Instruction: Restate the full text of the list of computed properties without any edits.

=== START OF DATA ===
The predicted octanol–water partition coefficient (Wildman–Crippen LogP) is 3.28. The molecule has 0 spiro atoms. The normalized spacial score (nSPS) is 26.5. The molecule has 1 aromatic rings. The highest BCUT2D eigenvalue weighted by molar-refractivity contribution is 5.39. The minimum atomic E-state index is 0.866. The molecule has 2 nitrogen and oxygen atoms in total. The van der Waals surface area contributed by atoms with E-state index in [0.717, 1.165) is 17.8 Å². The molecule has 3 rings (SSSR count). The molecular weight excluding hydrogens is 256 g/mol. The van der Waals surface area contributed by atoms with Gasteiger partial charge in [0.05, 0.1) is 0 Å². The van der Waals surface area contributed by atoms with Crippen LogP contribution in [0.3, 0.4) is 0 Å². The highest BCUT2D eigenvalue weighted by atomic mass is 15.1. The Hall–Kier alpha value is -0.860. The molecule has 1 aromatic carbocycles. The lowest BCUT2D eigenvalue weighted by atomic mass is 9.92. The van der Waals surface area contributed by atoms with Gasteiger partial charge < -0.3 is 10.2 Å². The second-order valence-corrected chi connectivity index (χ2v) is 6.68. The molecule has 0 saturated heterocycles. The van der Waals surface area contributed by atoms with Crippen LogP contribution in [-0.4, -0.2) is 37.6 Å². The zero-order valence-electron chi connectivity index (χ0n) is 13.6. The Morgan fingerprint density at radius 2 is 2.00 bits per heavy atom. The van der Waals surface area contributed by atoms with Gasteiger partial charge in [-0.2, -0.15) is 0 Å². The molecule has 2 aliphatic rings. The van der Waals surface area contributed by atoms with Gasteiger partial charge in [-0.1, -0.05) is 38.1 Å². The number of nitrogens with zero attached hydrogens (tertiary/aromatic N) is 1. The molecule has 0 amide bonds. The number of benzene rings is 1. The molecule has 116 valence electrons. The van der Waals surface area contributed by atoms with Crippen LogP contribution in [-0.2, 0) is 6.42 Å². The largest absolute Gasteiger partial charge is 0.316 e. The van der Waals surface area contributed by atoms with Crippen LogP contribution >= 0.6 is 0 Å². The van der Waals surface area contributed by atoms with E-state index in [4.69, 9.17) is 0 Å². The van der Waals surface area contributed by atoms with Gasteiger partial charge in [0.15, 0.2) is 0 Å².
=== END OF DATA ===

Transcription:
The predicted octanol–water partition coefficient (Wildman–Crippen LogP) is 3.28. The molecule has 0 spiro atoms. The normalized spacial score (nSPS) is 26.5. The molecule has 1 aromatic rings. The highest BCUT2D eigenvalue weighted by molar-refractivity contribution is 5.39. The minimum atomic E-state index is 0.866. The molecule has 2 nitrogen and oxygen atoms in total. The van der Waals surface area contributed by atoms with E-state index in [0.717, 1.165) is 17.8 Å². The molecule has 3 rings (SSSR count). The molecular weight excluding hydrogens is 256 g/mol. The van der Waals surface area contributed by atoms with Gasteiger partial charge in [0.05, 0.1) is 0 Å². The van der Waals surface area contributed by atoms with Crippen LogP contribution in [0.3, 0.4) is 0 Å². The highest BCUT2D eigenvalue weighted by atomic mass is 15.1. The Hall–Kier alpha value is -0.860. The molecule has 1 aromatic carbocycles. The lowest BCUT2D eigenvalue weighted by atomic mass is 9.92. The van der Waals surface area contributed by atoms with Gasteiger partial charge < -0.3 is 10.2 Å². The second-order valence-corrected chi connectivity index (χ2v) is 6.68. The molecule has 0 saturated heterocycles. The van der Waals surface area contributed by atoms with Crippen LogP contribution in [-0.4, -0.2) is 37.6 Å². The zero-order valence-electron chi connectivity index (χ0n) is 13.6. The Morgan fingerprint density at radius 2 is 2.00 bits per heavy atom. The van der Waals surface area contributed by atoms with Gasteiger partial charge in [-0.2, -0.15) is 0 Å². The molecule has 2 aliphatic rings. The van der Waals surface area contributed by atoms with Gasteiger partial charge in [-0.1, -0.05) is 38.1 Å². The number of nitrogens with zero attached hydrogens (tertiary/aromatic N) is 1. The molecule has 0 amide bonds. The number of benzene rings is 1. The molecule has 116 valence electrons. The van der Waals surface area contributed by atoms with Crippen LogP contribution in [-0.2, 0) is 6.42 Å². The largest absolute Gasteiger partial charge is 0.316 e. The van der Waals surface area contributed by atoms with Crippen LogP contribution >= 0.6 is 0 Å². The van der Waals surface area contributed by atoms with E-state index in [4.69, 9.17) is 0 Å². The van der Waals surface area contributed by atoms with Gasteiger partial charge in [0.15, 0.2) is 0 Å².